The case is fairly compact, protecting your earbuds when not in use, and can charge fairly quickly giving you up to an hour of listening from just 7 minutes in the case – of course if the battery in the case is depleted you’re out of luck.
The Xperia Ear Duo gave me on average about 3-4 hours of use each time, with the case then recharging them while I was in the car, at work, or generally otherwise engaged. There’s indicator lights on the top of the case to show the status of each bud and it’s through these I noted that the right bud tends to deplete faster than the left, it’s likely this bud that houses the connection to your phone ergo it uses more power.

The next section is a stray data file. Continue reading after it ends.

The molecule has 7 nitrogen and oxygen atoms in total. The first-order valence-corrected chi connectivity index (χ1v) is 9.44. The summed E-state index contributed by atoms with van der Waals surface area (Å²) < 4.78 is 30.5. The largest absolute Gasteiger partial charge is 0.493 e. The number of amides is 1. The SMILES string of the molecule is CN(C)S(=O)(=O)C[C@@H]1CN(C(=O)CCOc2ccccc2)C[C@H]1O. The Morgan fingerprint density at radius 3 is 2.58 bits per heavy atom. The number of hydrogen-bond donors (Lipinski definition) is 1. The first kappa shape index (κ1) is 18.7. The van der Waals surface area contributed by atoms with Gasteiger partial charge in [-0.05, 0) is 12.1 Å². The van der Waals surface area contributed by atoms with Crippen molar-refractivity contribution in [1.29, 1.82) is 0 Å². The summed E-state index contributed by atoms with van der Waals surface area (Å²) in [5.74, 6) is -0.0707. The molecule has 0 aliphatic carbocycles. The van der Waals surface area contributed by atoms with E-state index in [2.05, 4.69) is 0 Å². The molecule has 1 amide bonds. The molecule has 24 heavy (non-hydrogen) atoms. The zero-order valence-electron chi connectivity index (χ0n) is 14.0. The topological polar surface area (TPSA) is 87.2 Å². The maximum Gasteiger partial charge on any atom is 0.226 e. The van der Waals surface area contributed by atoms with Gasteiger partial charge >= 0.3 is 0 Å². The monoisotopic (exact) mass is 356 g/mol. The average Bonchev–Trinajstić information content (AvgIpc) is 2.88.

It’s not the best battery life I’ve seen in truly wireless buds, but it’s definitely not the worst.
While the Assistant is cool, the new design is funky, these are afterall Bluetooth earphones and it comes down to how they sound.
I’m a massive advocate against noise-cancelling headphones, preferring instead to allow the world in enough so that I can interact with it – not be completely shut off and get mown down as I’m jogging or biking. The Xperia Ear Duo has an open design that does indeed let the world in, but it does so without giving you the option to amp up the sound to a sufficient volume to hear well.
I’m getting older, so I tend to need a bit more volume in my earphones and the Xperia Ear Duo, while offering a decent, clear sound, doesn’t offer enough boom for buck when it comes to hearing a podcast over the awful gym music that Anytime Fitness insists on piping into their gyms 24/7.